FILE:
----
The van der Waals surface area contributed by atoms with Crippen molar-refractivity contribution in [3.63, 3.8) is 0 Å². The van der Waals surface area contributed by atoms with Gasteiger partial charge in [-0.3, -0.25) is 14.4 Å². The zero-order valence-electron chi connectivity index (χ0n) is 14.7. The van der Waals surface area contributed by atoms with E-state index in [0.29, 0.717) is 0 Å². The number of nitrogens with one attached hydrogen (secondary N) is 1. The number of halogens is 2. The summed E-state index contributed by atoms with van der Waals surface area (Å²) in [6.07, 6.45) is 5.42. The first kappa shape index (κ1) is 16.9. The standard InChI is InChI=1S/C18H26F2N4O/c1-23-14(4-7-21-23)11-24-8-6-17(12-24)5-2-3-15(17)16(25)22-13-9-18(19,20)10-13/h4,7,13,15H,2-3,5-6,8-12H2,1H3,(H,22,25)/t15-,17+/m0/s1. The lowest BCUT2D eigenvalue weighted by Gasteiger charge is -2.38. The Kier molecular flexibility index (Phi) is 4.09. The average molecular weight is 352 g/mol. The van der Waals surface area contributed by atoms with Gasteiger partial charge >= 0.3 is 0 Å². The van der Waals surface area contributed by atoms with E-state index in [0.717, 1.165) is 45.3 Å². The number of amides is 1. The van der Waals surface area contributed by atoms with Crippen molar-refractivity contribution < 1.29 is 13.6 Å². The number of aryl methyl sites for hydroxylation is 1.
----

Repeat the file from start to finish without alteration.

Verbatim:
The van der Waals surface area contributed by atoms with Crippen molar-refractivity contribution in [3.63, 3.8) is 0 Å². The van der Waals surface area contributed by atoms with Gasteiger partial charge in [-0.3, -0.25) is 14.4 Å². The zero-order valence-electron chi connectivity index (χ0n) is 14.7. The van der Waals surface area contributed by atoms with E-state index in [0.29, 0.717) is 0 Å². The number of nitrogens with one attached hydrogen (secondary N) is 1. The number of halogens is 2. The summed E-state index contributed by atoms with van der Waals surface area (Å²) in [6.07, 6.45) is 5.42. The first kappa shape index (κ1) is 16.9. The standard InChI is InChI=1S/C18H26F2N4O/c1-23-14(4-7-21-23)11-24-8-6-17(12-24)5-2-3-15(17)16(25)22-13-9-18(19,20)10-13/h4,7,13,15H,2-3,5-6,8-12H2,1H3,(H,22,25)/t15-,17+/m0/s1. The lowest BCUT2D eigenvalue weighted by Gasteiger charge is -2.38. The Kier molecular flexibility index (Phi) is 4.09. The average molecular weight is 352 g/mol. The van der Waals surface area contributed by atoms with Gasteiger partial charge >= 0.3 is 0 Å². The van der Waals surface area contributed by atoms with E-state index in [0.717, 1.165) is 45.3 Å². The number of amides is 1. The van der Waals surface area contributed by atoms with Crippen molar-refractivity contribution < 1.29 is 13.6 Å². The number of aryl methyl sites for hydroxylation is 1.